Declutter And Organize Your Life Using These Digital And Analog Tips
Time to purge.
In our time-crunch age of digital devices and two-earner households, so many people need help organizing their lives. It’s no surprise that the decluttering industry has mushroomed with the 30-year-old National Association of Professional Organizers, for example, boasting nearly 4,000 members.
The good (and cheaper) news is you don’t have to hire a pro to streamline your stuff if things having gotten a bit out of control. There are lots of ways to organize your digital and analog life – everything from taxes to passwords.
If you’re feeling overwhelmed by the prospect of decluttering, resolve to break it into small, manageable tasks. For example, collect emails from family members into one “Family” folder. Sort through the utility drawer in your kitchen and get rid of the old stuff. Dump the apps on your phone you haven’t used in over a year. That sort of thing, along with all these tips.
Wifi and Bluetooth haven’t done much to cut back on the tangles of wires and cables around our desks, have they? Neaten up by routing cables together inside flexible tubes, or tying them together with plastic zip ties. Search online for “cord management” and you’ll find lots of options.
The Password Is...
If you have dozens of passwords typed into a file on your computer or scrawled on a piece of paper somewhere, ditch that and use a password manager like LastPass, Dashlane, or 1Password. Hesitant? Nervous about being dependent on one password to access all the others? Time to get over it. Life’s too short. [Dig Deeper: The Four Most Popular Password Managers]
Label your email.
If you use an easily searchable webmail service like Gmail, you probably rely on searches to find old messages. That’s great if you’re sure they contain a particular search term or come from a particular sender, but memories can be unreliable, as science and experience make very clear.
So label emails that you want to hold onto (“financial,” “family and friends,” “taxes,” “school,” “work,” “medical,” etc.) Years from now when you’re racking your brains to remember who sent you that information about that, you know, that medical related thing, what was it called? – you’ll be glad you did.
File tax returns, financial statements, and other important documents in hanging folders in a plastic bin and stash it somewhere out of the way — way out of the way, especially if you also have digital copies from your accountant, financial advisor, or fund manager (just make sure those digital files are backed up).
Tackle the onslaught of loose papers by sorting them into five stacks:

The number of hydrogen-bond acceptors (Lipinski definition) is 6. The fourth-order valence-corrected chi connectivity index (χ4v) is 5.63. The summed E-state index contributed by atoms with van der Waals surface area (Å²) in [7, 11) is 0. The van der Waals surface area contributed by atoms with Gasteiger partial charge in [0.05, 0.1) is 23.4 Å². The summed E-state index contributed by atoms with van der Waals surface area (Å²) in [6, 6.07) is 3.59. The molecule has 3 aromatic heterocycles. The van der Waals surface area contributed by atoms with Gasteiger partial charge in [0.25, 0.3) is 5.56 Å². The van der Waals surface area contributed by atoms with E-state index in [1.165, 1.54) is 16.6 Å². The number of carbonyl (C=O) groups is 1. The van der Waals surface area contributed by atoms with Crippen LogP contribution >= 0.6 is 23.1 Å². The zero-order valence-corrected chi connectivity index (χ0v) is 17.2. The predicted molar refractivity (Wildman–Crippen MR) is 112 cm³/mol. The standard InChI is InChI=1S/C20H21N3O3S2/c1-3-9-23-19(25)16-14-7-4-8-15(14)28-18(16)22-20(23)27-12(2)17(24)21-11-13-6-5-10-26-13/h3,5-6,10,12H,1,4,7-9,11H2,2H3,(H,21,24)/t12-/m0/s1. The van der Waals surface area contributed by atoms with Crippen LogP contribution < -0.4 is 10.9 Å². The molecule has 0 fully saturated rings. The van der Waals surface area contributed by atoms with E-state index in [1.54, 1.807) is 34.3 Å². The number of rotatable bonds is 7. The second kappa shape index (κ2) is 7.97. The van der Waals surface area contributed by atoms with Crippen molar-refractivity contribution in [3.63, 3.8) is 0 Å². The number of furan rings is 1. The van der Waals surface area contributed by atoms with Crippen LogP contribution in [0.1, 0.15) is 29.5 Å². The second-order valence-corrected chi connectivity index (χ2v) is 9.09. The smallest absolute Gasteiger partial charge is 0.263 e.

- To-Do: Keep this in a designated tray in plain sight.
- Household: Put these items (receipts, coupons, manuals, anything you to keep your household running) in a drawer with dividers.
- File: Separate this pile into papers you want to hold onto physically (put those in a file cabinet) and papers where only the information is important, not the sheet of paper itself. Scan those. Give the computer files descriptive names, and file them in clearly marked folders on your computer and/or in cloud storage. Then you can reassign the sheets of paper to the Shred stack.
You may be thinking: "What if I don't have a scanner?" Well, you have a smart phone that probably takes great photos. Problem solved!
Time To Shred
Speaking of which, get yourself a crosscut shredder. They’re quite compact and can be stashed under your desk or anywhere you could put a small wastebasket. Most can even destroy old credit cards and CD-ROMS, which you probably can’t even access anymore. Shred all papers that contain any identifying information before recycling. It’ll help prevent identity theft. (And throwing the shreds around can help relieve tension.)
Scan & Save
Also scan (or take photos of) important documents you do need to keep — birth certificates, social security cards, driver’s licenses, the photo spread of your passport. Keep the scans in an encrypted location on your computer. (Or in an Everplan since safely storing important stuff is our purpose in life!) This can save you some trouble in the event the original gets lost.
Keep your digital photos chronological, sorted into folders named for the month and year. Within those folders, put the photos in sub-folders named for the event or subject.
If you’re giving descriptive file names to images, you can keep the camera’s automatic naming. For example, if your camera names an image IMG_1234.JPG, rename it IMG_1234_Sarah_Graduation.JPG. That way your photos will stay listed in the order in which they were taken.
This is also the perfect time to pare down and delete photos that aren't the most important. It's easy to weed out the duplicates or ones you took to remind you to pick up more orange juice at the store, but try to limit the amount you have per event. Yes, you might want to keep all 400 photos from your son's 12th birthday party or daughters recital, but be realistic.
Professional photographers take thousands of photos per shoot, but it's their job to narrow it down to the best. If you want your photos to be enjoyed by future generations, and not just become an overwhelming backup that's impossible for anyone to sort through, use the same type of thinking.
Consider the practical value of the physical items without strong sentimental value cluttering up your living space. Think of it the same way a business might: Anything that won't make you your money back is a “sunk cost,” meaning its only value is its future value. If it has no future value to you, it doesn’t matter how much you spent on it. Either start using it, give it someone who can use it, or get rid of it.
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